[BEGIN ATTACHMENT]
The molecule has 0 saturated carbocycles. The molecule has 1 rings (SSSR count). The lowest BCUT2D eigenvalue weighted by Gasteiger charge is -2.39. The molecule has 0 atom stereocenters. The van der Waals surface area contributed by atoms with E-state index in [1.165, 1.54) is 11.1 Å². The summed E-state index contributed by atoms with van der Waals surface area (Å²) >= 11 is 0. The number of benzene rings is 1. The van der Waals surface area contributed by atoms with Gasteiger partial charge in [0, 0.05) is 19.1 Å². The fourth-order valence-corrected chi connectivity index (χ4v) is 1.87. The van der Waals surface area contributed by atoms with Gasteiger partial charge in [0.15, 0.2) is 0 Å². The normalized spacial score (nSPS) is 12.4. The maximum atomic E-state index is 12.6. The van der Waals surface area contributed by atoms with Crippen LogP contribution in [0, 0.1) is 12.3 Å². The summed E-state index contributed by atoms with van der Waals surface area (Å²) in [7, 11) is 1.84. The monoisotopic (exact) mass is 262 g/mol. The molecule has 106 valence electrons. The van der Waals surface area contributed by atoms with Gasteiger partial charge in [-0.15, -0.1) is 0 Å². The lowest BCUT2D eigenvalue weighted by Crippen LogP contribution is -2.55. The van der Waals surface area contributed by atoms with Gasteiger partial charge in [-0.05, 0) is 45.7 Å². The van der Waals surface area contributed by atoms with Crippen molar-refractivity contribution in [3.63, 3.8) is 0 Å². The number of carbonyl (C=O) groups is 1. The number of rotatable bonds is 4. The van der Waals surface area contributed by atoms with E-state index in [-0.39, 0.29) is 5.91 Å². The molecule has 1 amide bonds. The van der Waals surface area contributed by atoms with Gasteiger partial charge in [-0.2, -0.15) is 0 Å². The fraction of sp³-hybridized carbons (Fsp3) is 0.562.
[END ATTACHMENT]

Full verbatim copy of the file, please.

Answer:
The molecule has 0 saturated carbocycles. The molecule has 1 rings (SSSR count). The lowest BCUT2D eigenvalue weighted by Gasteiger charge is -2.39. The molecule has 0 atom stereocenters. The van der Waals surface area contributed by atoms with E-state index in [1.165, 1.54) is 11.1 Å². The summed E-state index contributed by atoms with van der Waals surface area (Å²) >= 11 is 0. The number of benzene rings is 1. The van der Waals surface area contributed by atoms with Gasteiger partial charge in [0, 0.05) is 19.1 Å². The fourth-order valence-corrected chi connectivity index (χ4v) is 1.87. The van der Waals surface area contributed by atoms with Gasteiger partial charge in [0.15, 0.2) is 0 Å². The normalized spacial score (nSPS) is 12.4. The maximum atomic E-state index is 12.6. The van der Waals surface area contributed by atoms with Crippen LogP contribution in [0, 0.1) is 12.3 Å². The summed E-state index contributed by atoms with van der Waals surface area (Å²) in [7, 11) is 1.84. The monoisotopic (exact) mass is 262 g/mol. The molecule has 106 valence electrons. The van der Waals surface area contributed by atoms with Gasteiger partial charge in [-0.15, -0.1) is 0 Å². The lowest BCUT2D eigenvalue weighted by Crippen LogP contribution is -2.55. The van der Waals surface area contributed by atoms with Gasteiger partial charge in [-0.05, 0) is 45.7 Å². The van der Waals surface area contributed by atoms with Crippen molar-refractivity contribution in [3.63, 3.8) is 0 Å². The number of carbonyl (C=O) groups is 1. The number of rotatable bonds is 4. The van der Waals surface area contributed by atoms with E-state index in [-0.39, 0.29) is 5.91 Å². The molecule has 1 amide bonds. The van der Waals surface area contributed by atoms with Gasteiger partial charge in [-0.2, -0.15) is 0 Å². The fraction of sp³-hybridized carbons (Fsp3) is 0.562.